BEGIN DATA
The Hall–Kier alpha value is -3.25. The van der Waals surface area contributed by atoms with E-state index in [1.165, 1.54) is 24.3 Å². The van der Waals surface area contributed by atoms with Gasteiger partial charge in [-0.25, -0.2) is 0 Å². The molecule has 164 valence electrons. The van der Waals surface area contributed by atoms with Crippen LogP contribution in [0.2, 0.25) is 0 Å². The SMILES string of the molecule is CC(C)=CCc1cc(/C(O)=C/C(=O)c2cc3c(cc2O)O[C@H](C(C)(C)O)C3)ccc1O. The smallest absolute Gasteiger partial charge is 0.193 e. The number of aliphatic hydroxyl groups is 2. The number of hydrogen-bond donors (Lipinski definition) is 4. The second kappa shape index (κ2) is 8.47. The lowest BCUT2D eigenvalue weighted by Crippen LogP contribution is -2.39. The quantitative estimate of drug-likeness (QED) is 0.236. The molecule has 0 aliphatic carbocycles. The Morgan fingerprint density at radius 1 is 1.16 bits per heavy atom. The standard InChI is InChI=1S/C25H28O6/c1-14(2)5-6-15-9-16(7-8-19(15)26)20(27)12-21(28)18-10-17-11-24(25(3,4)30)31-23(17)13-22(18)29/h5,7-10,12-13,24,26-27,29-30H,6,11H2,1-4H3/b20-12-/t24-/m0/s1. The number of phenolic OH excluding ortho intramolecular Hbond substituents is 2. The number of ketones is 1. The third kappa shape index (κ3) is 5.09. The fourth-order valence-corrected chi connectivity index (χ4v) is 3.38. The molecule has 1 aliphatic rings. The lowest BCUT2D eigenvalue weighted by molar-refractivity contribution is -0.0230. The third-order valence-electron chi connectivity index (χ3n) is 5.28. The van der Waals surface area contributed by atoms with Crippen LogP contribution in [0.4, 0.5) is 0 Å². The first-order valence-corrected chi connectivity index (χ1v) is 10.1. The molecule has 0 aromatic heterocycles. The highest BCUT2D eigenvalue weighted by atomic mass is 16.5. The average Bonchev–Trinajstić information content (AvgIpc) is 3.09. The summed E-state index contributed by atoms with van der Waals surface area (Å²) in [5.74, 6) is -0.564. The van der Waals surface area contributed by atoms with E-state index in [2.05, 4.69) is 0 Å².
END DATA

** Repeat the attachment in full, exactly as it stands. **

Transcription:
The Hall–Kier alpha value is -3.25. The van der Waals surface area contributed by atoms with E-state index in [1.165, 1.54) is 24.3 Å². The van der Waals surface area contributed by atoms with Gasteiger partial charge in [-0.25, -0.2) is 0 Å². The molecule has 164 valence electrons. The van der Waals surface area contributed by atoms with Crippen LogP contribution in [0.2, 0.25) is 0 Å². The SMILES string of the molecule is CC(C)=CCc1cc(/C(O)=C/C(=O)c2cc3c(cc2O)O[C@H](C(C)(C)O)C3)ccc1O. The smallest absolute Gasteiger partial charge is 0.193 e. The number of aliphatic hydroxyl groups is 2. The number of hydrogen-bond donors (Lipinski definition) is 4. The second kappa shape index (κ2) is 8.47. The lowest BCUT2D eigenvalue weighted by Crippen LogP contribution is -2.39. The quantitative estimate of drug-likeness (QED) is 0.236. The molecule has 0 aliphatic carbocycles. The Morgan fingerprint density at radius 1 is 1.16 bits per heavy atom. The standard InChI is InChI=1S/C25H28O6/c1-14(2)5-6-15-9-16(7-8-19(15)26)20(27)12-21(28)18-10-17-11-24(25(3,4)30)31-23(17)13-22(18)29/h5,7-10,12-13,24,26-27,29-30H,6,11H2,1-4H3/b20-12-/t24-/m0/s1. The number of phenolic OH excluding ortho intramolecular Hbond substituents is 2. The number of ketones is 1. The third kappa shape index (κ3) is 5.09. The fourth-order valence-corrected chi connectivity index (χ4v) is 3.38. The molecule has 1 aliphatic rings. The lowest BCUT2D eigenvalue weighted by molar-refractivity contribution is -0.0230. The third-order valence-electron chi connectivity index (χ3n) is 5.28. The van der Waals surface area contributed by atoms with Crippen LogP contribution in [0.4, 0.5) is 0 Å². The first-order valence-corrected chi connectivity index (χ1v) is 10.1. The molecule has 0 aromatic heterocycles. The highest BCUT2D eigenvalue weighted by atomic mass is 16.5. The average Bonchev–Trinajstić information content (AvgIpc) is 3.09. The summed E-state index contributed by atoms with van der Waals surface area (Å²) in [5.74, 6) is -0.564. The van der Waals surface area contributed by atoms with E-state index in [2.05, 4.69) is 0 Å².